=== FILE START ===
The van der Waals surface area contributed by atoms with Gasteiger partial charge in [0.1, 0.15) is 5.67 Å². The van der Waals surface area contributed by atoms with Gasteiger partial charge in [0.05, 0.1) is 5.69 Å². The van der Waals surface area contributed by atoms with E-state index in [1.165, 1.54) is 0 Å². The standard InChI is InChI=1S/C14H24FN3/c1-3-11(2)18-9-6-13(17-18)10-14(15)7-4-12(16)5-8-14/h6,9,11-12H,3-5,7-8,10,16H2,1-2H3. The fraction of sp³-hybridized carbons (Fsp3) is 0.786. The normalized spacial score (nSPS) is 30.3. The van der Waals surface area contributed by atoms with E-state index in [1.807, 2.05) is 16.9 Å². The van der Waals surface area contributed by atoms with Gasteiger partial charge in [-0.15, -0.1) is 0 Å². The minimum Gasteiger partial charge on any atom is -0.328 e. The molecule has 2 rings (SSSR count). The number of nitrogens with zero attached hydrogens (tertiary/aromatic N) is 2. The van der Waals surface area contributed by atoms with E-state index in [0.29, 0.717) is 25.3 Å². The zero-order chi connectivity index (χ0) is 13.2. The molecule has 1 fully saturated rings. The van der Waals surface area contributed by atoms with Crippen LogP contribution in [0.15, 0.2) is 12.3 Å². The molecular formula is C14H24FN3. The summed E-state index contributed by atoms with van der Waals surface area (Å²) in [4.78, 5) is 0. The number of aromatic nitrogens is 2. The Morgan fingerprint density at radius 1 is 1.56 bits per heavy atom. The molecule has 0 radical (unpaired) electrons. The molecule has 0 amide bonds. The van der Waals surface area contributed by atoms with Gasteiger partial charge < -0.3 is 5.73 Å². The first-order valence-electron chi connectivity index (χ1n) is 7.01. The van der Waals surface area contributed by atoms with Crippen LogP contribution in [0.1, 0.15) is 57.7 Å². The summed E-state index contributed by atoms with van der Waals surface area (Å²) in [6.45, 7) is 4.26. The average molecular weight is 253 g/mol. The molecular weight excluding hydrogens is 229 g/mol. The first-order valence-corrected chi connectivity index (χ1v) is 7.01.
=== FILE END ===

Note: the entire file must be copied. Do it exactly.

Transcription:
The van der Waals surface area contributed by atoms with Gasteiger partial charge in [0.1, 0.15) is 5.67 Å². The van der Waals surface area contributed by atoms with Gasteiger partial charge in [0.05, 0.1) is 5.69 Å². The van der Waals surface area contributed by atoms with E-state index in [1.165, 1.54) is 0 Å². The standard InChI is InChI=1S/C14H24FN3/c1-3-11(2)18-9-6-13(17-18)10-14(15)7-4-12(16)5-8-14/h6,9,11-12H,3-5,7-8,10,16H2,1-2H3. The fraction of sp³-hybridized carbons (Fsp3) is 0.786. The normalized spacial score (nSPS) is 30.3. The van der Waals surface area contributed by atoms with E-state index in [1.807, 2.05) is 16.9 Å². The van der Waals surface area contributed by atoms with Gasteiger partial charge in [-0.15, -0.1) is 0 Å². The minimum Gasteiger partial charge on any atom is -0.328 e. The molecule has 2 rings (SSSR count). The number of nitrogens with zero attached hydrogens (tertiary/aromatic N) is 2. The van der Waals surface area contributed by atoms with E-state index in [0.29, 0.717) is 25.3 Å². The zero-order chi connectivity index (χ0) is 13.2. The molecule has 1 fully saturated rings. The van der Waals surface area contributed by atoms with Crippen LogP contribution in [0.15, 0.2) is 12.3 Å². The molecular formula is C14H24FN3. The summed E-state index contributed by atoms with van der Waals surface area (Å²) in [4.78, 5) is 0. The number of aromatic nitrogens is 2. The Morgan fingerprint density at radius 1 is 1.56 bits per heavy atom. The molecule has 0 radical (unpaired) electrons. The molecule has 0 amide bonds. The van der Waals surface area contributed by atoms with Gasteiger partial charge < -0.3 is 5.73 Å². The first-order valence-electron chi connectivity index (χ1n) is 7.01. The van der Waals surface area contributed by atoms with Crippen LogP contribution in [0.1, 0.15) is 57.7 Å². The summed E-state index contributed by atoms with van der Waals surface area (Å²) in [6.45, 7) is 4.26. The average molecular weight is 253 g/mol. The molecular weight excluding hydrogens is 229 g/mol. The first-order valence-corrected chi connectivity index (χ1v) is 7.01.